Roster reset Boston currently has 9 guaranteed contracts. Five of them are rotation players from last season: Isaiah Thomas, Avery Bradley, Jae Crowder, Marcus Smart, and Kelly Olynyk. The other four are last summer's rookie class plus James Young. Barring any trades to consolidate the roster, that leaves six remaining spots.

Because they provide both value on the floor and as possibly trade assets in February, the team will likely pick up the team options on Amir Johnson and Jonas Jerebko. Remember: J&J are on non-guaranteed deals, and a decision on them would have to be made BEFORE July 1st and meeting with Durant. That's #10 and #11. Jaylen Brown is a shoe-in for one of the other vacancies. He's #12. The three remaining slots is where it gets tricky.

Restricted free agents A decision needs to be made on the class of 2011. Jared Sullinger and Tyler Zeller are restricted free agents, and Ainge will likely extend them qualifying offers. The market for both could be higher than expected. Zeller isn't a prototypical big in the modern NBA, but he's one of the best transition seven-footers in the league and is above average for a big man fifteen feet away from the rim. Danny shouldn't open up the checkbook for TZ and jeopardize cap room in 2017, but if Zeller wants to return on a 1+1 look-see similar to Amir Johnson's deal last summer, that's a possibility.

The more curious case is Jared Sullinger. ESPN Insider Kevin Pelton had him 8th in his free agency rankings, considering his analytic effectiveness and age:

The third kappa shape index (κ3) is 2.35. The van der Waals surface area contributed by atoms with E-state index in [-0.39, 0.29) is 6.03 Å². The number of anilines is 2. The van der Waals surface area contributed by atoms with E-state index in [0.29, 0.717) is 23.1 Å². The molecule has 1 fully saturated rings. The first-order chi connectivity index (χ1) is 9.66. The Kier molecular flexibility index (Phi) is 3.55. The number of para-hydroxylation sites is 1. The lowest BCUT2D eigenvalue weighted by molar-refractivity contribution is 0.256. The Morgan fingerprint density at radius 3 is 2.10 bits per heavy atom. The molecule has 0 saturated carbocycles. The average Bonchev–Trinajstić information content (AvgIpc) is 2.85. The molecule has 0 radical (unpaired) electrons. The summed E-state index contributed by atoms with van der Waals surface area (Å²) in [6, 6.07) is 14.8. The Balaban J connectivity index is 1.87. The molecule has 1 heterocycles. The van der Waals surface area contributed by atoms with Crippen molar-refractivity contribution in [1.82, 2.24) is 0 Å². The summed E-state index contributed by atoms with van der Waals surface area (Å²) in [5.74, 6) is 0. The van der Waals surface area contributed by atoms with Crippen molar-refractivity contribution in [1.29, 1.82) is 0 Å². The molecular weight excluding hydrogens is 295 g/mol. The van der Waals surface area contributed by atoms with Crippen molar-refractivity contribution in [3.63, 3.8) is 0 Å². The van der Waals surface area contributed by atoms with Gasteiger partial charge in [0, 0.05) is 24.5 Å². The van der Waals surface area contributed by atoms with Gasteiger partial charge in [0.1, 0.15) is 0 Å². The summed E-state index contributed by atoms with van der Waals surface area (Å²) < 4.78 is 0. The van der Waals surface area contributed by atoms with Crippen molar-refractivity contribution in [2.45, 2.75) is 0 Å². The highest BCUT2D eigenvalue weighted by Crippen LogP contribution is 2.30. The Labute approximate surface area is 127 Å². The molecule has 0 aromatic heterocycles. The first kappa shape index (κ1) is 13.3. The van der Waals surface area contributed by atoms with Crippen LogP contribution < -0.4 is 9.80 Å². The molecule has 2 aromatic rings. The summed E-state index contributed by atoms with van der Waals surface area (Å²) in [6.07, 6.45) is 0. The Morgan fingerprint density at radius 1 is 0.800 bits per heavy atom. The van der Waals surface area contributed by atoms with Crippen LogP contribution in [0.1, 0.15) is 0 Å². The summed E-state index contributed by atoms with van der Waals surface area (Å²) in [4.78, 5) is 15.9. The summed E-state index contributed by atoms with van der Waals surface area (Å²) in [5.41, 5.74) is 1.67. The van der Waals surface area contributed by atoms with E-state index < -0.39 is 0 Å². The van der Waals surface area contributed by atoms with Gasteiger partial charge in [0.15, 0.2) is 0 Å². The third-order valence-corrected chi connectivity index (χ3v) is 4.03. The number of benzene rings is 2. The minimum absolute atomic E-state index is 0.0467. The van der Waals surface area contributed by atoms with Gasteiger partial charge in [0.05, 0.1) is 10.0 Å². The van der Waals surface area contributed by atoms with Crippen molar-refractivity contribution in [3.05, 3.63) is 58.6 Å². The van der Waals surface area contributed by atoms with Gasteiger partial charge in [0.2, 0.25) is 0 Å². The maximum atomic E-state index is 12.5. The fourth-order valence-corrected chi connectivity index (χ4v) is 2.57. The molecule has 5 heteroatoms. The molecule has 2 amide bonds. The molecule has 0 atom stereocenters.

At age 23 (he turned 24 in March), Sullinger started 73 games for a team that won 48 games and played better with him on the court. He's a terrific defensive rebounder who provides a modicum of floor spacing and is a good passer for a big man. As a result, he ranked 33rd in the league in RPM.

Pelton went on to note that Sully had trouble against the more agile Hawks in the playoffs, and that could drive down his price. Full disclosure: around this time every June and July, I'll start scanning social media for Twitter and Instagram sightings of Sully like I'm his parole officer, and right now he's looking good. See here and here. The problem for Sullinger and the roster crunch is that the Celtics now have a bullpen of young guys that can replace him. The hype train to get Jordan Mickey minutes will be full steam ahead, and draftees Guerschon Yabusele, Ante Zizic, and Ben Bentil are all viable candidates for development playing time.

Ideally, Ainge finds a sign-and-trade partner for Sully where he can get a useful player on an expiring contract and a pick in return. Think Taj Gibson or Zach Randolph if their respective teams go into full rebuild mode. I'd hate to see Sullinger and his skill set walk out the door for nothing.